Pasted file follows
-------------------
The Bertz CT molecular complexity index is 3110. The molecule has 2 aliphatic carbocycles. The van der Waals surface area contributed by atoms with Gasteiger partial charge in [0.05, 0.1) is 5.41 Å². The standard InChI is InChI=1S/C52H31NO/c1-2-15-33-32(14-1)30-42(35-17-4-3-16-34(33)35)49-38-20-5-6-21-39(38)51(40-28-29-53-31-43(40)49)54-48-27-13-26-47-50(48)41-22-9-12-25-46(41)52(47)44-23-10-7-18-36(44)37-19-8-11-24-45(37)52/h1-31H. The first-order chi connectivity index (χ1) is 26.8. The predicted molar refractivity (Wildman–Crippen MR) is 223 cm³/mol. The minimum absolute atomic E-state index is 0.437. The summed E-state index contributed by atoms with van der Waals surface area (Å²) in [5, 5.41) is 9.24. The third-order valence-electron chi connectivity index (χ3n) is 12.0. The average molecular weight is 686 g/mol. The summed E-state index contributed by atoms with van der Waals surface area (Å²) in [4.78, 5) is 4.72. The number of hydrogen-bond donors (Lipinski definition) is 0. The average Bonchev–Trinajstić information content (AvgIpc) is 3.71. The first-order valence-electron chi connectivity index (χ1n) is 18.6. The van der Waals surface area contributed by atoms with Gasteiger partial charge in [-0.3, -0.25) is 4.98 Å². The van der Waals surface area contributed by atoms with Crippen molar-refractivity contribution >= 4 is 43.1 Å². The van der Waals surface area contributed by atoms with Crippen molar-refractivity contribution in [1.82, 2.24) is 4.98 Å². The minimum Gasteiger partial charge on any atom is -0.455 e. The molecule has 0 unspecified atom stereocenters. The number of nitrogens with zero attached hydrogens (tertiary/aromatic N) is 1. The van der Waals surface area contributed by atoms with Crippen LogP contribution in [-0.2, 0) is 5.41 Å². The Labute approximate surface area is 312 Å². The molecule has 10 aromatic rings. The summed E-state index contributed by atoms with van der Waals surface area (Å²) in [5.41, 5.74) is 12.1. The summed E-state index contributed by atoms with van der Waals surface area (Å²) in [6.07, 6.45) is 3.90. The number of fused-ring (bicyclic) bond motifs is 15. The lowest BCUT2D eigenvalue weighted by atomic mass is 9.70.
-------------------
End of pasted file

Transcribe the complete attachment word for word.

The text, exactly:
The Bertz CT molecular complexity index is 3110. The molecule has 2 aliphatic carbocycles. The van der Waals surface area contributed by atoms with Gasteiger partial charge in [0.05, 0.1) is 5.41 Å². The standard InChI is InChI=1S/C52H31NO/c1-2-15-33-32(14-1)30-42(35-17-4-3-16-34(33)35)49-38-20-5-6-21-39(38)51(40-28-29-53-31-43(40)49)54-48-27-13-26-47-50(48)41-22-9-12-25-46(41)52(47)44-23-10-7-18-36(44)37-19-8-11-24-45(37)52/h1-31H. The first-order chi connectivity index (χ1) is 26.8. The predicted molar refractivity (Wildman–Crippen MR) is 223 cm³/mol. The minimum absolute atomic E-state index is 0.437. The summed E-state index contributed by atoms with van der Waals surface area (Å²) in [5, 5.41) is 9.24. The third-order valence-electron chi connectivity index (χ3n) is 12.0. The average molecular weight is 686 g/mol. The summed E-state index contributed by atoms with van der Waals surface area (Å²) in [4.78, 5) is 4.72. The number of hydrogen-bond donors (Lipinski definition) is 0. The average Bonchev–Trinajstić information content (AvgIpc) is 3.71. The first-order valence-electron chi connectivity index (χ1n) is 18.6. The van der Waals surface area contributed by atoms with Gasteiger partial charge in [-0.3, -0.25) is 4.98 Å². The van der Waals surface area contributed by atoms with Crippen molar-refractivity contribution >= 4 is 43.1 Å². The van der Waals surface area contributed by atoms with Crippen molar-refractivity contribution in [1.82, 2.24) is 4.98 Å². The minimum Gasteiger partial charge on any atom is -0.455 e. The molecule has 0 unspecified atom stereocenters. The number of nitrogens with zero attached hydrogens (tertiary/aromatic N) is 1. The van der Waals surface area contributed by atoms with Crippen LogP contribution in [-0.2, 0) is 5.41 Å². The Labute approximate surface area is 312 Å². The molecule has 10 aromatic rings. The summed E-state index contributed by atoms with van der Waals surface area (Å²) in [5.41, 5.74) is 12.1. The summed E-state index contributed by atoms with van der Waals surface area (Å²) in [6.07, 6.45) is 3.90. The number of fused-ring (bicyclic) bond motifs is 15. The lowest BCUT2D eigenvalue weighted by atomic mass is 9.70.